Monday, March 30, 2015

NCAA Should Pull Events Out Of Indiana

As most of you know by now, the state of Indiana is passing a law that makes it alright for businesses to discriminate against homosexuals if it is part of their religious beliefs.  You may also know that Indianapolis is the site of next weekend's Final Four.  Wonder if that topic will come up?

It should.

The NCAA has to do something.  Right now, the NCAA won't hold postseason events in the states of South Carolina and Mississippi because they still fly the confederate flag (though there has been a big flap about South Carolina hosting NCAA Women's basketball tournament games this year).  The NCAA should look into bans into states that have outright laws that discriminate like this.  I know it could be a slippery slope since this could be extended to states that ban gay marriage or some other forms of discriminatory policies, but it should at least be approached.

Sports can do that.  Remember that the NFL pulled a Super Bowl out of Arizona due to that's states refusal to recognize the Martin Luther King Jr holiday.  The NCAA has already made a stance on the confederate flag.  Those are symbolic things.  This is a reality of lawful discrimination.  The NCAA, which is based in Indianapolis and holds the Final Four there every four or five years, needs to make another statement (well, other than the strong official statement they did make).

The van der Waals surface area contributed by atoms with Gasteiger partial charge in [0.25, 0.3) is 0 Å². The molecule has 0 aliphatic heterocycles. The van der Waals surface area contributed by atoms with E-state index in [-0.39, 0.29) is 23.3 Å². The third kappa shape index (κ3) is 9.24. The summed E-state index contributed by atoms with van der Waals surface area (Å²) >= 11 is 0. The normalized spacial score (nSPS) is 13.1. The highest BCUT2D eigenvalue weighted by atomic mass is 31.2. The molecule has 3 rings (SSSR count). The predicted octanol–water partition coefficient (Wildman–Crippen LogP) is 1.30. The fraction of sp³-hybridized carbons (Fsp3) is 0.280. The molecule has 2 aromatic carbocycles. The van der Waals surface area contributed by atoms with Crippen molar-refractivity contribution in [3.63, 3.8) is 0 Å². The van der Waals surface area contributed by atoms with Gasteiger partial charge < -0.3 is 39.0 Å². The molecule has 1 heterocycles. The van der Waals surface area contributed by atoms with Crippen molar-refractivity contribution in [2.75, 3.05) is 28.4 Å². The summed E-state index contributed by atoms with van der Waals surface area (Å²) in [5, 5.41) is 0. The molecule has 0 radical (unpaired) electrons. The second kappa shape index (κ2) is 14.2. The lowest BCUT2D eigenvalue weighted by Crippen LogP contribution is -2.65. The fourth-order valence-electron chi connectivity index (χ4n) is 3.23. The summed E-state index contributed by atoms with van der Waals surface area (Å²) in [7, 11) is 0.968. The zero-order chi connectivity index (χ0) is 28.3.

Next year's NCAA women's basketball Final Four will be in Indianapolis.  How can that happen?  Move it somewhere else.  The men's Final Four will be back there in 2021.  Threaten to move that.  No other NCAA sanctioned postseason event should be held there either, and conferences that can, should try to move postseason events away.

Judging what NCAA president Mark Emmert said, "We will work diligently to assure student-athletes competing in, and visitors attending, next week's Men's Final Four in Indianapolis are not impacted negatively by this bill.  Moving forward, we intend to closely examine the implications of this bill and how it might affect future events as well as our workforce."

That is a good first step.

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